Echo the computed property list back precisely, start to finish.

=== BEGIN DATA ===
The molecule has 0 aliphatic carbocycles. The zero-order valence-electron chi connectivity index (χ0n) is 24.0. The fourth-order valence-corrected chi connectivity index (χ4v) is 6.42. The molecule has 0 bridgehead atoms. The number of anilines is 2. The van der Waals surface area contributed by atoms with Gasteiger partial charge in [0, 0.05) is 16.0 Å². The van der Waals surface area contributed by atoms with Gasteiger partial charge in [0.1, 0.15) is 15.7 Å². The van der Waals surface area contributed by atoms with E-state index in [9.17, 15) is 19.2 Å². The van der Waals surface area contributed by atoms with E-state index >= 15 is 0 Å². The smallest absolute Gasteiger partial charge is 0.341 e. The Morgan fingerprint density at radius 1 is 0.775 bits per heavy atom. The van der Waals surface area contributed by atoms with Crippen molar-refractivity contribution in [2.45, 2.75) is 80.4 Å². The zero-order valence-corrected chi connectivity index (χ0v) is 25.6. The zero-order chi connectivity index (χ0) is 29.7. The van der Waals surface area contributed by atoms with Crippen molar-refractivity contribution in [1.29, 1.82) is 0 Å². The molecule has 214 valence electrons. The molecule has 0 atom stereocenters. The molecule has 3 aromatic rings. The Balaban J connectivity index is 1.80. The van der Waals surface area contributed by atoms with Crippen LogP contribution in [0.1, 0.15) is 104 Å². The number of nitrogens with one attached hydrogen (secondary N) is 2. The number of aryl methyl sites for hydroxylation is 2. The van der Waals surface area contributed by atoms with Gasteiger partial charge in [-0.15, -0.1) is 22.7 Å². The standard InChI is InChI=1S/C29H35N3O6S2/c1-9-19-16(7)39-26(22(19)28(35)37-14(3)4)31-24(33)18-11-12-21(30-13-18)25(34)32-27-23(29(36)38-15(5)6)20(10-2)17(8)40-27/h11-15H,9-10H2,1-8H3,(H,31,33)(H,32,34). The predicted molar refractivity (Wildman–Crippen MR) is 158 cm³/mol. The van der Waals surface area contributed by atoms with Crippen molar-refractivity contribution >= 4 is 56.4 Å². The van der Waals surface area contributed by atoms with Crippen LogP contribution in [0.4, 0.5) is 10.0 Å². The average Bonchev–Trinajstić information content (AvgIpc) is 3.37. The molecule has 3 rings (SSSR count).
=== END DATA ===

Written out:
The molecule has 0 aliphatic carbocycles. The zero-order valence-electron chi connectivity index (χ0n) is 24.0. The fourth-order valence-corrected chi connectivity index (χ4v) is 6.42. The molecule has 0 bridgehead atoms. The number of anilines is 2. The van der Waals surface area contributed by atoms with Gasteiger partial charge in [0, 0.05) is 16.0 Å². The van der Waals surface area contributed by atoms with Gasteiger partial charge in [0.1, 0.15) is 15.7 Å². The van der Waals surface area contributed by atoms with E-state index in [9.17, 15) is 19.2 Å². The van der Waals surface area contributed by atoms with E-state index >= 15 is 0 Å². The smallest absolute Gasteiger partial charge is 0.341 e. The Morgan fingerprint density at radius 1 is 0.775 bits per heavy atom. The van der Waals surface area contributed by atoms with Crippen molar-refractivity contribution in [2.45, 2.75) is 80.4 Å². The zero-order valence-corrected chi connectivity index (χ0v) is 25.6. The zero-order chi connectivity index (χ0) is 29.7. The van der Waals surface area contributed by atoms with Crippen molar-refractivity contribution in [1.29, 1.82) is 0 Å². The molecule has 214 valence electrons. The molecule has 0 atom stereocenters. The molecule has 3 aromatic rings. The Balaban J connectivity index is 1.80. The van der Waals surface area contributed by atoms with Crippen LogP contribution in [0.1, 0.15) is 104 Å². The number of nitrogens with one attached hydrogen (secondary N) is 2. The number of aryl methyl sites for hydroxylation is 2. The van der Waals surface area contributed by atoms with Gasteiger partial charge in [-0.15, -0.1) is 22.7 Å². The standard InChI is InChI=1S/C29H35N3O6S2/c1-9-19-16(7)39-26(22(19)28(35)37-14(3)4)31-24(33)18-11-12-21(30-13-18)25(34)32-27-23(29(36)38-15(5)6)20(10-2)17(8)40-27/h11-15H,9-10H2,1-8H3,(H,31,33)(H,32,34). The predicted molar refractivity (Wildman–Crippen MR) is 158 cm³/mol. The van der Waals surface area contributed by atoms with Crippen molar-refractivity contribution >= 4 is 56.4 Å². The van der Waals surface area contributed by atoms with Crippen LogP contribution in [0.4, 0.5) is 10.0 Å². The average Bonchev–Trinajstić information content (AvgIpc) is 3.37. The molecule has 3 rings (SSSR count).